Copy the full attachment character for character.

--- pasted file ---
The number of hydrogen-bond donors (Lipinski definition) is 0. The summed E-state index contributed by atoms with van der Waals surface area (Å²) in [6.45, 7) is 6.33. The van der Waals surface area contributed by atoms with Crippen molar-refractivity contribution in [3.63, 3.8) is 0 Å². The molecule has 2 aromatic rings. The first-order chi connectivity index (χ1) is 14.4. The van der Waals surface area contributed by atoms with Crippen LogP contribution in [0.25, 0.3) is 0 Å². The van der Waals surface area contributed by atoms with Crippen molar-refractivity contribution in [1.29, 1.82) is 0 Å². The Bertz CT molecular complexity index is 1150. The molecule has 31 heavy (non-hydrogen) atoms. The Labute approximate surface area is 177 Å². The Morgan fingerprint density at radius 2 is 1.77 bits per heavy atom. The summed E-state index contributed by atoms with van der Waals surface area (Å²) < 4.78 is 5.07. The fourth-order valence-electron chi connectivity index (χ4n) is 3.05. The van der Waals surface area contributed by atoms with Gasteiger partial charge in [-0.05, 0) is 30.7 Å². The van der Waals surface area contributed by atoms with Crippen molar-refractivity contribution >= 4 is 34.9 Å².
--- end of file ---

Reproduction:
The number of hydrogen-bond donors (Lipinski definition) is 0. The summed E-state index contributed by atoms with van der Waals surface area (Å²) in [6.45, 7) is 6.33. The van der Waals surface area contributed by atoms with Crippen molar-refractivity contribution in [3.63, 3.8) is 0 Å². The molecule has 2 aromatic rings. The first-order chi connectivity index (χ1) is 14.4. The van der Waals surface area contributed by atoms with Crippen LogP contribution in [0.25, 0.3) is 0 Å². The van der Waals surface area contributed by atoms with Crippen molar-refractivity contribution in [1.29, 1.82) is 0 Å². The Bertz CT molecular complexity index is 1150. The molecule has 31 heavy (non-hydrogen) atoms. The Labute approximate surface area is 177 Å². The Morgan fingerprint density at radius 2 is 1.77 bits per heavy atom. The summed E-state index contributed by atoms with van der Waals surface area (Å²) < 4.78 is 5.07. The fourth-order valence-electron chi connectivity index (χ4n) is 3.05. The van der Waals surface area contributed by atoms with Gasteiger partial charge in [-0.05, 0) is 30.7 Å². The van der Waals surface area contributed by atoms with Crippen molar-refractivity contribution >= 4 is 34.9 Å².